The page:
JMW Turner, Farnley Hall East, detail

Pride and Prejudice

JMW Turner 1827
Conversation Group, detail

Turner, Conversation Group, detail

JMW Turner 1798
Harewood House

JMW Turner, Harewood House from south-west

  IT is a truth universally acknowledged that a single man in possession of a good fortune must be in want of a wife.
  However little known the feelings or views of such a man may be on his first entering a neighbourhood, this truth is ... well fixed in the minds of the surrounding families ...

   Jane Austen
    Pride and Prejudice
    Volume I, Chapter One

Turner, Petworth, White Library  

Did Darcy Lie to Himself?–
Or Only to Jane Austen

Wherein I try to prove:

Literature's building blocks:

THAT Jane Austen's Pride and Prejudice is one of Literature's most artfully constructed novels.   In analyzing its construction, a reader is put in mind forcefully of the building of a great mansion, each layer forming a perfect foundation for the floors to be placed above, resulting in a perfection of structure utterly suited to its purpose.

Introduction 3A – Fear and Loathing:  The Filming of a Beloved Novel

THAT a literary work belongs to everyone who has read and loved it, and no one can prevent us hating the very idea of transforming our beloved Novel into film.   But life goes on.   And, sometimes, rather than detract from a novel, the best screen treatments add other deeper layers to a well-loved book.   (So, too, unfortunately, do the excruciatingly bad ones, a fact that demands, and receives, close attention.)   And either in spite of, or, perhaps, because of its several filmed treatments, Austen's Novel has proven to be the greatest story of romantic love in this the English language.

A Welcome Lack of Surprises:

THAT after the first few readings even of a masterpiece, words mean what we have come to expect them to, and our favourites remain our favourites precisely because we can trust them not to tell us more than we wish to know. 

Benjamin Disraeli is said to have read Pride and Prejudice seventeen times.   I wonder if he ever got to the point where the book had no more to offer than safe entertainment — no unpleasant surprises to be found in its pages.   No unexpected filmed passages to jolt his inner vision into a new assessment of persons, scenes or interactions.   No necessity to speculate on motivations and whether or not the author realized she was sometimes telling us only so much as the book's personages wished her to know.   Mr. Darcy, for example, mostly a model of rectitude and truthfulness, in at least one regard was clearly lying in his teeth.   No need to wonder why, in the first half of the book, the author tells us almost all about everything, when in the remainder we are told almost nothing about anything.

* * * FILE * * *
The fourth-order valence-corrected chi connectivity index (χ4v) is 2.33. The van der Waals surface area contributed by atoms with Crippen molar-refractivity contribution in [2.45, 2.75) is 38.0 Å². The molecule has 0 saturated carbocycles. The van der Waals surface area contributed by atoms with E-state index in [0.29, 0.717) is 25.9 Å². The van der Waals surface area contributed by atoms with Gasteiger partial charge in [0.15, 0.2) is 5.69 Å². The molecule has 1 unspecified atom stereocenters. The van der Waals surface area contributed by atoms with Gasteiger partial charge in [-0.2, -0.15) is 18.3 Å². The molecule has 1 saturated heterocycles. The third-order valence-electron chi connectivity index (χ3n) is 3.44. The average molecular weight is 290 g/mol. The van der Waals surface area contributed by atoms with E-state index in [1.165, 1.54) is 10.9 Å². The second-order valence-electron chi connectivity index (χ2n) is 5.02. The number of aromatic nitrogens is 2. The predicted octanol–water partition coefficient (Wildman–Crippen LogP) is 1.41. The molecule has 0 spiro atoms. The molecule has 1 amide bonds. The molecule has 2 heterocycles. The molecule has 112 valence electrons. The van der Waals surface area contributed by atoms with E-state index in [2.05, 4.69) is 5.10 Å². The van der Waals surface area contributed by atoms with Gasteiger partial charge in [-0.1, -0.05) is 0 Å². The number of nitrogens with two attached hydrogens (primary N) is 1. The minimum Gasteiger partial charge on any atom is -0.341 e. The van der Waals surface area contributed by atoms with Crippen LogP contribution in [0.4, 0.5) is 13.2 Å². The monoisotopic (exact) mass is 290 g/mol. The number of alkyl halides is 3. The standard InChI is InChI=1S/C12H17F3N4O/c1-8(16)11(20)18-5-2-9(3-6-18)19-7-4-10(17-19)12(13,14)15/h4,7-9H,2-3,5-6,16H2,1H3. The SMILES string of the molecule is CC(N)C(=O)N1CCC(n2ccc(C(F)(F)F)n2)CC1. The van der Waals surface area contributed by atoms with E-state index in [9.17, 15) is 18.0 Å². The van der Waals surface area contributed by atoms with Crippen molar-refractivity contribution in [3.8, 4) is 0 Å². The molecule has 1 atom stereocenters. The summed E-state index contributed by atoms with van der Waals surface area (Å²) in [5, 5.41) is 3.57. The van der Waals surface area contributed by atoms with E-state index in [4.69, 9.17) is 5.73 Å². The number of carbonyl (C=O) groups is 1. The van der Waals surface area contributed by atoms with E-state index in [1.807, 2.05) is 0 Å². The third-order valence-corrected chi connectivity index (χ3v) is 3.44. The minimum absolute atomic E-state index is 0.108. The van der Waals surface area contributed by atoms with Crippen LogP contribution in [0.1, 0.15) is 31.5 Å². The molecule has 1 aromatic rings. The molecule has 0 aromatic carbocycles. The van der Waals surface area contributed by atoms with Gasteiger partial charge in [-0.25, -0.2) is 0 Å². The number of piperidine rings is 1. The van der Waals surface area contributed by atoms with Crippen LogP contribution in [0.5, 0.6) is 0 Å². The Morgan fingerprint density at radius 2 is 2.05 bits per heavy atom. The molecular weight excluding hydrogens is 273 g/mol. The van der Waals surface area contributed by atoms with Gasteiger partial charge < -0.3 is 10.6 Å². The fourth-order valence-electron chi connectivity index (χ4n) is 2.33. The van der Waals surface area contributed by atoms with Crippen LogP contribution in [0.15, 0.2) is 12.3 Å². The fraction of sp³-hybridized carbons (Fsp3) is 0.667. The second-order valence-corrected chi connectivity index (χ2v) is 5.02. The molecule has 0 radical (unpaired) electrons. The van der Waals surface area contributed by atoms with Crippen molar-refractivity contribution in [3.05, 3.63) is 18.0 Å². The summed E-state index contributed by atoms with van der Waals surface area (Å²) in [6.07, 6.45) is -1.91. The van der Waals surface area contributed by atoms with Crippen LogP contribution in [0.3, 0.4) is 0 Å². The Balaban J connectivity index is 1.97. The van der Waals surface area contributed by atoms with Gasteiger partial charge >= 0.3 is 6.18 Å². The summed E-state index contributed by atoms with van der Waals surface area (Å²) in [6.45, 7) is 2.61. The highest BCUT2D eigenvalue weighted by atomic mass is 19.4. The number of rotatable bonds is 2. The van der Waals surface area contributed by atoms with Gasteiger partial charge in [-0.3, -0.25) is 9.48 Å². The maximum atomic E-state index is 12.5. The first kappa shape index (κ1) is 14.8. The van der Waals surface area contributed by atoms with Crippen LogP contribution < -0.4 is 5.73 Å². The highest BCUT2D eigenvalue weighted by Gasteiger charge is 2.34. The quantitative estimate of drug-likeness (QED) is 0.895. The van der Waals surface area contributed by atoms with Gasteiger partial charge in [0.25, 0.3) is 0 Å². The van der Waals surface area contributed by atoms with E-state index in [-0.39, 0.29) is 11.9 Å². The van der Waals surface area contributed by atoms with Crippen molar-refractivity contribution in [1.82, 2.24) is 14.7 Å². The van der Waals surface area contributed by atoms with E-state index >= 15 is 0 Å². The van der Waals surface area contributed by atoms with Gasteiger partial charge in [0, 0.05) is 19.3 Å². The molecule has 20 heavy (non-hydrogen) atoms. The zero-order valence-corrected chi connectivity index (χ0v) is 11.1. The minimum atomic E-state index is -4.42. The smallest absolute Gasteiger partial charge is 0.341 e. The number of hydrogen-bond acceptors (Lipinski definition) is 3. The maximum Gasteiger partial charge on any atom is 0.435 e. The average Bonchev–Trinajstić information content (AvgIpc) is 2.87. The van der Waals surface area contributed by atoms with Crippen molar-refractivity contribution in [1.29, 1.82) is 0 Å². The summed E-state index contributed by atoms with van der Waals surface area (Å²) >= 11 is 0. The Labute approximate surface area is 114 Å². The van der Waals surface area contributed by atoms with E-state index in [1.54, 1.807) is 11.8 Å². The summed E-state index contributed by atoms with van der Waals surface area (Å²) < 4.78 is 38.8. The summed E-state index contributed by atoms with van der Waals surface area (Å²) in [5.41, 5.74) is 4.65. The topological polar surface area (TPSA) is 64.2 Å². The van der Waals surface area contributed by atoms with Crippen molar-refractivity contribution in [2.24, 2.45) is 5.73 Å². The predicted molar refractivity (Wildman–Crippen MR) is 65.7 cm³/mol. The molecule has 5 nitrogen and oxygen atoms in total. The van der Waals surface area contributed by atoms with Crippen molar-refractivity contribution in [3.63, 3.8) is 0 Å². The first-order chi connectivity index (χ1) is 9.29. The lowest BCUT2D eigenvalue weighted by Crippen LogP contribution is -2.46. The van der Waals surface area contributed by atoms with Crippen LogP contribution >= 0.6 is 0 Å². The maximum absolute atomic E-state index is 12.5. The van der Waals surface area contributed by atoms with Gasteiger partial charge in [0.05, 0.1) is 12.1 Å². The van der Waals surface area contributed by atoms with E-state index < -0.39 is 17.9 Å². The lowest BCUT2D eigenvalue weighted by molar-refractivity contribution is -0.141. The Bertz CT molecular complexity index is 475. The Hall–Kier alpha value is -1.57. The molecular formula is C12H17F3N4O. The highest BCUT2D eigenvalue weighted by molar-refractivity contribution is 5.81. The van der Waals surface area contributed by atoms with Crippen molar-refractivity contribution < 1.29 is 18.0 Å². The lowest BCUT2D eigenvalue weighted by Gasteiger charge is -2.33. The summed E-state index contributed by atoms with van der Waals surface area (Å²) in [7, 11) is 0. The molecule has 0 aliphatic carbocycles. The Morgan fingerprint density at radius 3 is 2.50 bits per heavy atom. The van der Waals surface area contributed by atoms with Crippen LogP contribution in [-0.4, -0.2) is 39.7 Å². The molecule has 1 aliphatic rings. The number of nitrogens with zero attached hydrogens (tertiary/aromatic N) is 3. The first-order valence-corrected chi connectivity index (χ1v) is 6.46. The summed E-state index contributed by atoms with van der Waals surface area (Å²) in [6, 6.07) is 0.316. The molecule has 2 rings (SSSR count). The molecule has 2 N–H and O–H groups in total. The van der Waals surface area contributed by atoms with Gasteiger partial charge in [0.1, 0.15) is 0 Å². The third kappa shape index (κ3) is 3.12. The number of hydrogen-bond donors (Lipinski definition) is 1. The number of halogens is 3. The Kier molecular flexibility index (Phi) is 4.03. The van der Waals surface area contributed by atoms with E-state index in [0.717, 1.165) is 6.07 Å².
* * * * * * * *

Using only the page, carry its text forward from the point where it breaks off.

The Better Part of Wisdom:

THAT in Pride and Prejudice, as in life, the better part of wisdom lies in its silences.


Jane Austen's Pride and Prejudice:  Volume I

Chapters 1 and 2: The Bennet Family, Cornerstone of the Novel

In Pride and Prejudice, Jane Austen has constructed a literary mansion of superlative strength and durability.   Like all great architecture, each layer forms a perfect foundation for the layer to be placed above.  Chapters One and Two are devoted exclusively to the members of the Bennet family.  Mrs. Bennet, Mr. Bennet; Jane and Elizabeth; the three younger daughters:   a perfect subterranean cornerstone not merely for the layer which is to come, but for the entire eventual building.

*   *   *   *   *

Chapter 3: Foundation (1), The Meryton Assembly, or Laying the Framework

With the family in place as cornerstone comes the necessity for fresh materials befitting the foundation of a structure destined to be a great mansion.  Additional characters are required to interact with, and build upon our knowledge of, the members of the Bennet family; action is needed to carry out the intentions of the dialogue, as well as new venues to offer scope for the narrative.  Chapter Three of Austen's Novel will provide part of the framework of that foundation.

Here for the first time we meet Mr. Darcy, and his words and actions at Chapter Three's Meryton Assembly will affect every succeeding page of the Novel.   His pride, his seeming prejudice against his social inferiors, give rise to no small reactions of wounded pride and intense prejudice on the part of Elizabeth, the blameless object of his studied insult.

Chapters 4 to 12: Foundation (2), Netherfield, or Reinforcing the Framework

If the novel's comparatively lengthy Chapter Three dealing with the Meryton Assembly forms one part of the foundation, the entwining of the members of the Bennet family with the occupants of Netherfield in the remaining chapters of Volume I furnish the remaining reinforcing structures (as well as a good part of the Ground Floor).

Once the Novel attains the upper reaches of that great literary mansion, every personage on the lower levels will have been given the means to support a great amount of weight upon his or her shoulders.    The blossoming affection between Jane Bennet and Mr. Bingley is given due attention by Miss Austen, but shifted to the sidelines with the main focus always on Mr. Darcy's increasing attraction to Elizabeth, Austen's heroine, despite his having cavalierly dismissed her at the Meryton Assembly as 'tolerable; but not handsome enough to tempt ME' in Chapter Three.   By Chapter Ten, at Netherfield, he is inquiring if she does not feel a great inclination to dance a reel.  She replies that she does not:   'And now despise me if you dare.'